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Psychother Psychosom. 2012 February; 81(2): 124–126.
Published online 2012 February 2. doi:  10.1159/000330214
PMCID: PMC3701446

Predictors of Patient Adherence to Cognitive-Behavioral Therapy for Obsessive-Compulsive Disorder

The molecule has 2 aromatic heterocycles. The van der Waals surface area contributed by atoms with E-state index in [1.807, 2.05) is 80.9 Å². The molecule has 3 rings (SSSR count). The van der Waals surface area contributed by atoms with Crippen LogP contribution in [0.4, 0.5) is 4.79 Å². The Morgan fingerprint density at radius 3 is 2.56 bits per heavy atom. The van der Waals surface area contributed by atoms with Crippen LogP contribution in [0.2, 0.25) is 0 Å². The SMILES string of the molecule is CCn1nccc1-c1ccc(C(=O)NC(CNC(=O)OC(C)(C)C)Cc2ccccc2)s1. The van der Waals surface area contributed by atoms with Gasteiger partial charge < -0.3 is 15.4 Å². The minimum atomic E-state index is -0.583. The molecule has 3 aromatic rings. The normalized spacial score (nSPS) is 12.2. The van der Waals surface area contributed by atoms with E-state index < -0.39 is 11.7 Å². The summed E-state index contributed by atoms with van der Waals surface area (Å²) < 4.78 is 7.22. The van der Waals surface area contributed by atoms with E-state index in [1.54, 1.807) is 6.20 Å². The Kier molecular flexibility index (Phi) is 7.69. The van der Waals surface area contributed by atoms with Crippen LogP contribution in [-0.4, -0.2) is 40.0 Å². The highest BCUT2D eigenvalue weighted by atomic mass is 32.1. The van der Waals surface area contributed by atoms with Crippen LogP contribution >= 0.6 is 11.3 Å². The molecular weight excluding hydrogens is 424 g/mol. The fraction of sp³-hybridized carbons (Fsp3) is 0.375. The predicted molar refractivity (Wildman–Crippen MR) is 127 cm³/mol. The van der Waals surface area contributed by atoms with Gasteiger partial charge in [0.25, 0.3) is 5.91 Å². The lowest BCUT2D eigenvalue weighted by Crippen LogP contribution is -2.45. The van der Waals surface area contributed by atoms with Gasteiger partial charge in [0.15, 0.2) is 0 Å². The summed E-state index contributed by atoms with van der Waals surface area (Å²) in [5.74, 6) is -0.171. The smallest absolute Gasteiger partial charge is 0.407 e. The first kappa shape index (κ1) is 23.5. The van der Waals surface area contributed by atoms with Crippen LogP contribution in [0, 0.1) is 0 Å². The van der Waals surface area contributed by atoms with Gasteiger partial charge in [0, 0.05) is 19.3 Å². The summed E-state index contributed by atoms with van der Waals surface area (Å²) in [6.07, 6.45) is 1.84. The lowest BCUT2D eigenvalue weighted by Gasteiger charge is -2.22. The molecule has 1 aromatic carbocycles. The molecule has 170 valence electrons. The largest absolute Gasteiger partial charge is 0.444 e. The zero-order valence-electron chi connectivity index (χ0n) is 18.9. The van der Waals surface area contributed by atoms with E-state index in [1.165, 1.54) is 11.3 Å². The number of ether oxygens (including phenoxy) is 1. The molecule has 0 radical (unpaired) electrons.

Cognitive-behavioral therapy consisting of exposure and response prevention (EX/RP) is an effective treatment for obsessive-compulsive disorder (OCD). However, only about half of patients achieve minimal or no symptoms by the end of treatment [1,2,3]. Identifying factors that lead to poor outcome and developing interventions to address them is one way to maximize the effects of EX/RP. Patient adherence to EX/RP is a strong predictor of EX/RP outcome [4,5]. Specifically, during EX/RP treatment, therapists teach patients to face feared situations and thoughts (exposures) and to refrain from compulsive behaviors (response prevention). However, no prior study has systematically examined what predicts patient adherence to EX/RP procedures.